Several neuropsychological models of alexithymia have been proposed. MacLean  introduced the term “visceral brain” (= limbic/subcortical area) and suggested that interference with communication between the visceral brain and neocortical areas causes the lack of capability to identify and verbalize feelings. Instead, communication is in an “organic language,” which results in psychosomatic illnesses. Hoppe and Bogen  hypothesized that alexithymia is associated with an interhemispheric transfer deficit through the corpus callosum that reduces coordination and integration of the specialized activities of the two cerebral hemispheres. Some studies have emphasized a right hemisphere deficit in alexithymia [5, 6] based on the hypothesis that right hemisphere plays a more important role in emotion processing than the left, which is engaged in language processes [7, 8]. Dysfunction of the anterior cingulate cortex has been frequently argued, e.g., , and others have focused on neural substrates, such as the amygdala, insula, and orbitofrontal cortex (see the review in ). To date, there is no single conclusive hypothesis; possibly because these models interact with each other. No neuroimaging studies have been done that compare these various models of alexithymia.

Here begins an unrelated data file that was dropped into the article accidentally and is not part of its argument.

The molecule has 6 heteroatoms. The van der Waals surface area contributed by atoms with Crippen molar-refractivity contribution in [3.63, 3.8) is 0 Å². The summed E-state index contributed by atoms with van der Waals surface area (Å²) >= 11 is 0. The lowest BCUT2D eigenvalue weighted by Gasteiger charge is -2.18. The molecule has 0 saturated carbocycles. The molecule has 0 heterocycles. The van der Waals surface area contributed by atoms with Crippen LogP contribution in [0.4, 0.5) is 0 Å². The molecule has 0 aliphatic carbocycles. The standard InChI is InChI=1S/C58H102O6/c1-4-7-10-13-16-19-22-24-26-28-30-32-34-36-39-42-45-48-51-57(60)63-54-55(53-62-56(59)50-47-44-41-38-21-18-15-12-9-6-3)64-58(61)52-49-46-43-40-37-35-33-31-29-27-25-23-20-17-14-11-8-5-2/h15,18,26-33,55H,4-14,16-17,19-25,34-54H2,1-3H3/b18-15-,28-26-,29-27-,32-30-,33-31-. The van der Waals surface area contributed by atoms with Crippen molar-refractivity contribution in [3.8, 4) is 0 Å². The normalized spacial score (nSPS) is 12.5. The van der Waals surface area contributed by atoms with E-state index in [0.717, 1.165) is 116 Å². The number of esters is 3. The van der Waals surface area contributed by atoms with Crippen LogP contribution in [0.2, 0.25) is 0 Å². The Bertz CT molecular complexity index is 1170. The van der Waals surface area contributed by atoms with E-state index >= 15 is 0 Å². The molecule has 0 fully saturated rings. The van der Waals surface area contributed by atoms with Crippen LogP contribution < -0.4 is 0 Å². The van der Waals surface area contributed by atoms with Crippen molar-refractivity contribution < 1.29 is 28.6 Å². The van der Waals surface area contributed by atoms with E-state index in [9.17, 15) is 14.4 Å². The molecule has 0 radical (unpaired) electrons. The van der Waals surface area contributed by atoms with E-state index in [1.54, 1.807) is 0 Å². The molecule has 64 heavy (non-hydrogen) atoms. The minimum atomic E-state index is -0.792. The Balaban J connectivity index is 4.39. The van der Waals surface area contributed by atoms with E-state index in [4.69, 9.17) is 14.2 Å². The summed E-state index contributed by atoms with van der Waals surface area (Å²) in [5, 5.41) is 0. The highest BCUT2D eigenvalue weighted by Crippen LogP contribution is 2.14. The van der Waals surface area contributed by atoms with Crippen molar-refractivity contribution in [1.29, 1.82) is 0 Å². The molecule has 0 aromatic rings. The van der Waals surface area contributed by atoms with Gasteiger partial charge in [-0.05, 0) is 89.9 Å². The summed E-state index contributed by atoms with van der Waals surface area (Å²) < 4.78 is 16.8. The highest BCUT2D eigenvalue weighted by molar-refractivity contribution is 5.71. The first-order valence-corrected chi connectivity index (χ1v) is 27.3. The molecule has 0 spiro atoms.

Recent reviews focused on alexithymia and its neural associates are notable. Grynberg et al.  did a detailed review of neuroimaging studies on alexithymia and proposed interesting findings, but presented only findings from neuroimaging studies in which facial emotion was presented as stimulus. A recent review paper by Kano and Fukudo  focused on a variety of characteristics in alexithymia and, importantly, they pointed out stronger activation on the physiological and motor-expressive levels and less activation in the cognitive-experiential domains of people with alexithymia, with a limitation that the review was basically of their own studies. Wingbermühle et al.,  did a nice overview of the theories proposed for alexithymia, its research, and the status of neuroimaging studies in which they listed the brain regions regarded as important. Although we accept the hypothesis that certain cognitive functions are ‘localized’ in specific brain region, recent studies in neuroscience show the complexities of processing by the brain and indicate that most brain regions are ‘multifunctional’, e.g., a region of a person may be activated in response to task A, but be deactivated in response to B, which suggests that the region is not engaged in a specific mental process. Therefore, when reviewing functional neuroimaging studies it is very important to consider the ‘context’ of the study, the paradigm and design. For instance, a conclusion can not be made that a person with alexithymia has hypo-(or hyper-) function in some specific brain region only by focusing on the localization of the activated/deactivated regions in an alexithymia study. Thus what is needed is the categoraziation of detailed ‘contexts’ of the tasks adopted in neuroimaging studies, which would provide insights into the functionality of a specific mental process or its disturbance, such as alexithymia.